The Wellness Treatments That Are Too Extreme for Gwyneth Paltrow

Oct 16, 2018 at 1:17 p.m. ET
Gwyneth Paltrow standing in front of a shelf
Image: Michael Buckner/Getty Images.

Through her wellness and lifestyle brand, Goop, Gwyneth Paltrow has endorsed a variety of nontraditional health practices, like coffee enemas and putting a jade egg in your vagina. But there’s at least one wellness trend she won’t try: blood facials.

In a video interview that is part of Glamour U.K.’s first-ever digital cover, Paltrow said the so-called "vampire facials" — which involve having your own blood plasma spread on your face — are “a little maybe too extreme” for her.

But there are plenty of other products and trends Paltrow is on board with, some of which she unpacked from a bag full of her go-to health, wellness and beauty items. First out of the bag was a vibrator called The Tennis Coach. Though she’s unsure of exactly how the product got its name, her main point was to stress the importance of women owning their sexuality.

“I think it’s a really important subject,” she told Glamour. “I think women feel much better and are much happier and integrated when they’re having good orgasms.”

Next, Paltrow shared her most important bedtime ritual: taking a bath with essential oils.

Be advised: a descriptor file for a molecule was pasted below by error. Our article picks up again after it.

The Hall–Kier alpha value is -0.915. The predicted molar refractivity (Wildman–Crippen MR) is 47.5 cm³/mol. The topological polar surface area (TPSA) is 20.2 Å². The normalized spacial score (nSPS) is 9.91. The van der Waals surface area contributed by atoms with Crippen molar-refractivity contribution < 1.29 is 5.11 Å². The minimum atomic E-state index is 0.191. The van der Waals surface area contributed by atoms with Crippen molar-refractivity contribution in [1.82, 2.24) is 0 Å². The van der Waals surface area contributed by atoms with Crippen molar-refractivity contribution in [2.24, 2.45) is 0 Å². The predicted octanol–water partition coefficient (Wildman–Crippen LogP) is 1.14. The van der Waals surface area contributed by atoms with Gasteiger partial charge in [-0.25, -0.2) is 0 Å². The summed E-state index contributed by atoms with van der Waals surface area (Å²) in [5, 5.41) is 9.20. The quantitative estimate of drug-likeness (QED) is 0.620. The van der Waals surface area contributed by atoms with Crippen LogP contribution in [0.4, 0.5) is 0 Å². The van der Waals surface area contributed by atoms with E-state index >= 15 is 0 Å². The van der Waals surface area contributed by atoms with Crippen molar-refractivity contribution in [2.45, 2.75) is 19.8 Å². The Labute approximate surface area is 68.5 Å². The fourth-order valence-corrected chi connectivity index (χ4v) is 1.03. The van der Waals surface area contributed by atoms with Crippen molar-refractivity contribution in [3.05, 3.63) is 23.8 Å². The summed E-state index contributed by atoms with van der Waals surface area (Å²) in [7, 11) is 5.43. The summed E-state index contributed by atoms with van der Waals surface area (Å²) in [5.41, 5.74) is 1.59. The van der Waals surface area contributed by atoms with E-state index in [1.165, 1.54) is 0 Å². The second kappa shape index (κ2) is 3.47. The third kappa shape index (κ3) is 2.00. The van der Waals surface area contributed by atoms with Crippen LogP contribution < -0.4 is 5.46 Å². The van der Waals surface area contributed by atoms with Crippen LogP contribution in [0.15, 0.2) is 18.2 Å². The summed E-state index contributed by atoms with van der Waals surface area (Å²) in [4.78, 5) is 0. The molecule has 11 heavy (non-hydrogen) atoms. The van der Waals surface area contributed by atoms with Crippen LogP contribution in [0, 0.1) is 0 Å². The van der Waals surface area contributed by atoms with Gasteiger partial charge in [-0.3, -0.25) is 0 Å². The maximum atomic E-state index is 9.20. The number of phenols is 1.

“I cannot sleep unless I’ve had a hot bath,” she explained, adding that she stays in the tub for “a good 20 minutes,” and that there’s a couch next to it in case her kids want to come in and chat with her mid-soak.  

More: Gwyneth Paltrow Discloses the Hottest Health Trend of 2017 — Sleep

The final product in her tote was the Goop medicine bag, which, naturally, contains an assortment of crystals. The $85 rock collection comes with a booklet that describes what each crystal is purported to do, like using sodalite for health communication and quartz for grounding. Paltrow said her go-to crystal is amethyst because “it’s good for sleep and grounding and meditation.”

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And while she’s staunchly pro-crystal, she is very much anti-leech. Paltrow shared that she has a friend who uses leeches as a health treatment — a practice that was widely used everywhere from ancient Greece to 19th-century America and Europe until it started to fall out of favor around the 1830s when physicians realized there were better ways to heal people.

More: We Can't Believe We Have to Say This, But Don't Put Wasp Nest in Your Vagina

But like blood facials, leeching is also off the table for Paltrow: “I would never do that. It’s too far for me,” she told Glamour. In other words, don’t expect a leech kit to appear on Goop anytime soon.

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